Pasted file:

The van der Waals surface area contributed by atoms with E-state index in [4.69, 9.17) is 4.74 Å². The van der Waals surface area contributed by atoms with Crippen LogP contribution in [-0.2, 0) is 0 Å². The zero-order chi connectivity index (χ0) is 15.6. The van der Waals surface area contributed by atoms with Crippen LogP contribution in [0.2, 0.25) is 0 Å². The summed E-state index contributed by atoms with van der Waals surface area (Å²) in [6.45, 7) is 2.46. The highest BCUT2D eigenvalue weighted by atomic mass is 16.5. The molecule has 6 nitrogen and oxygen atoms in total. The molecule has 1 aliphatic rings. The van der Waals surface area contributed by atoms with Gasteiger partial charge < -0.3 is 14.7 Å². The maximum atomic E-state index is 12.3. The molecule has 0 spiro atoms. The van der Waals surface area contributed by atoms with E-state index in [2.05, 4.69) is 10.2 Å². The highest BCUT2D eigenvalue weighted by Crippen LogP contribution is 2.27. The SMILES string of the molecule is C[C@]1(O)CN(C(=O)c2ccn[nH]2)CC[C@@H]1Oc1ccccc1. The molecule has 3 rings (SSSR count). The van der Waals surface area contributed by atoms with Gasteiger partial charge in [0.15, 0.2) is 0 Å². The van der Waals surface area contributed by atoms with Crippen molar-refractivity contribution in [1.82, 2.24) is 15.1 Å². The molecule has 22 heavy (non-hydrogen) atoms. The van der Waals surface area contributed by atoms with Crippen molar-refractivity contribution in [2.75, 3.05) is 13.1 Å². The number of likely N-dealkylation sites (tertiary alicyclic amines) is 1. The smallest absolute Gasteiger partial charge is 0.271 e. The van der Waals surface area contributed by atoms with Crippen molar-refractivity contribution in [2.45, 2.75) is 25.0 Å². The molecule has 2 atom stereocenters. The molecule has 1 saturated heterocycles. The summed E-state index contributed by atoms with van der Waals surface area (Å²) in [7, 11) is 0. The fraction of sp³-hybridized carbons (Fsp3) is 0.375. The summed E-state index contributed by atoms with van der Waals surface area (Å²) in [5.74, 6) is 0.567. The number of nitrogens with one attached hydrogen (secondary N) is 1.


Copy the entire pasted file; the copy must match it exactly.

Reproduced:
The van der Waals surface area contributed by atoms with E-state index in [4.69, 9.17) is 4.74 Å². The van der Waals surface area contributed by atoms with Crippen LogP contribution in [-0.2, 0) is 0 Å². The zero-order chi connectivity index (χ0) is 15.6. The van der Waals surface area contributed by atoms with Crippen LogP contribution in [0.2, 0.25) is 0 Å². The summed E-state index contributed by atoms with van der Waals surface area (Å²) in [6.45, 7) is 2.46. The highest BCUT2D eigenvalue weighted by atomic mass is 16.5. The molecule has 6 nitrogen and oxygen atoms in total. The molecule has 1 aliphatic rings. The van der Waals surface area contributed by atoms with Gasteiger partial charge < -0.3 is 14.7 Å². The maximum atomic E-state index is 12.3. The molecule has 0 spiro atoms. The van der Waals surface area contributed by atoms with E-state index in [2.05, 4.69) is 10.2 Å². The highest BCUT2D eigenvalue weighted by Crippen LogP contribution is 2.27. The SMILES string of the molecule is C[C@]1(O)CN(C(=O)c2ccn[nH]2)CC[C@@H]1Oc1ccccc1. The molecule has 3 rings (SSSR count). The van der Waals surface area contributed by atoms with Gasteiger partial charge in [0.15, 0.2) is 0 Å². The van der Waals surface area contributed by atoms with Crippen molar-refractivity contribution in [1.82, 2.24) is 15.1 Å². The molecule has 22 heavy (non-hydrogen) atoms. The van der Waals surface area contributed by atoms with Crippen molar-refractivity contribution in [2.75, 3.05) is 13.1 Å². The number of likely N-dealkylation sites (tertiary alicyclic amines) is 1. The smallest absolute Gasteiger partial charge is 0.271 e. The van der Waals surface area contributed by atoms with Crippen molar-refractivity contribution in [2.45, 2.75) is 25.0 Å². The molecule has 2 atom stereocenters. The molecule has 1 saturated heterocycles. The summed E-state index contributed by atoms with van der Waals surface area (Å²) in [7, 11) is 0. The fraction of sp³-hybridized carbons (Fsp3) is 0.375. The summed E-state index contributed by atoms with van der Waals surface area (Å²) in [5.74, 6) is 0.567. The number of nitrogens with one attached hydrogen (secondary N) is 1.